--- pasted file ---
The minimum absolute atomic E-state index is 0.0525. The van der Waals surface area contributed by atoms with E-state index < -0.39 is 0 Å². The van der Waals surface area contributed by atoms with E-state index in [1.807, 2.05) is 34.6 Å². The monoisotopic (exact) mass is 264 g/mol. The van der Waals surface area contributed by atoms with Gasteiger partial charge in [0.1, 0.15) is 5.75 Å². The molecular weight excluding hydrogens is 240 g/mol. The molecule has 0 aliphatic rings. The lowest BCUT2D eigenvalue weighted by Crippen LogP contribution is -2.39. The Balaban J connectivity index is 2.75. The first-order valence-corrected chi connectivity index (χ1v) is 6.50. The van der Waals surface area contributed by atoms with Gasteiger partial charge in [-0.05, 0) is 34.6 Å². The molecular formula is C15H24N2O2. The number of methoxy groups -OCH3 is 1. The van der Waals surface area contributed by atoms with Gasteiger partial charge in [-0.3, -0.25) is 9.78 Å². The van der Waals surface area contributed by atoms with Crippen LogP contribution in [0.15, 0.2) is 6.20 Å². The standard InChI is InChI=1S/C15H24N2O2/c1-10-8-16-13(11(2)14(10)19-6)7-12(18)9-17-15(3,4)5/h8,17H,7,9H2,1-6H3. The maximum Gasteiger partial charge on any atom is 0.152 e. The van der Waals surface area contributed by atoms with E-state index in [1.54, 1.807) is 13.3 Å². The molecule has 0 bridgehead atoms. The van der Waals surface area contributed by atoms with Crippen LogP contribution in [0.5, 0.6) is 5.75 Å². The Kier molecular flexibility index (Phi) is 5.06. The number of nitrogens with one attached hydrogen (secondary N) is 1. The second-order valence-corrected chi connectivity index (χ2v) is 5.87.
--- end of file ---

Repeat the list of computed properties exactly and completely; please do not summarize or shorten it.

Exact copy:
The minimum absolute atomic E-state index is 0.0525. The van der Waals surface area contributed by atoms with E-state index < -0.39 is 0 Å². The van der Waals surface area contributed by atoms with E-state index in [1.807, 2.05) is 34.6 Å². The monoisotopic (exact) mass is 264 g/mol. The van der Waals surface area contributed by atoms with Gasteiger partial charge in [0.1, 0.15) is 5.75 Å². The molecular weight excluding hydrogens is 240 g/mol. The molecule has 0 aliphatic rings. The lowest BCUT2D eigenvalue weighted by Crippen LogP contribution is -2.39. The Balaban J connectivity index is 2.75. The first-order valence-corrected chi connectivity index (χ1v) is 6.50. The van der Waals surface area contributed by atoms with Gasteiger partial charge in [-0.05, 0) is 34.6 Å². The molecular formula is C15H24N2O2. The number of methoxy groups -OCH3 is 1. The van der Waals surface area contributed by atoms with Gasteiger partial charge in [-0.3, -0.25) is 9.78 Å². The van der Waals surface area contributed by atoms with Crippen LogP contribution in [0.15, 0.2) is 6.20 Å². The standard InChI is InChI=1S/C15H24N2O2/c1-10-8-16-13(11(2)14(10)19-6)7-12(18)9-17-15(3,4)5/h8,17H,7,9H2,1-6H3. The maximum Gasteiger partial charge on any atom is 0.152 e. The van der Waals surface area contributed by atoms with E-state index in [1.54, 1.807) is 13.3 Å². The molecule has 0 bridgehead atoms. The van der Waals surface area contributed by atoms with Crippen LogP contribution in [0.5, 0.6) is 5.75 Å². The Kier molecular flexibility index (Phi) is 5.06. The number of nitrogens with one attached hydrogen (secondary N) is 1. The second-order valence-corrected chi connectivity index (χ2v) is 5.87.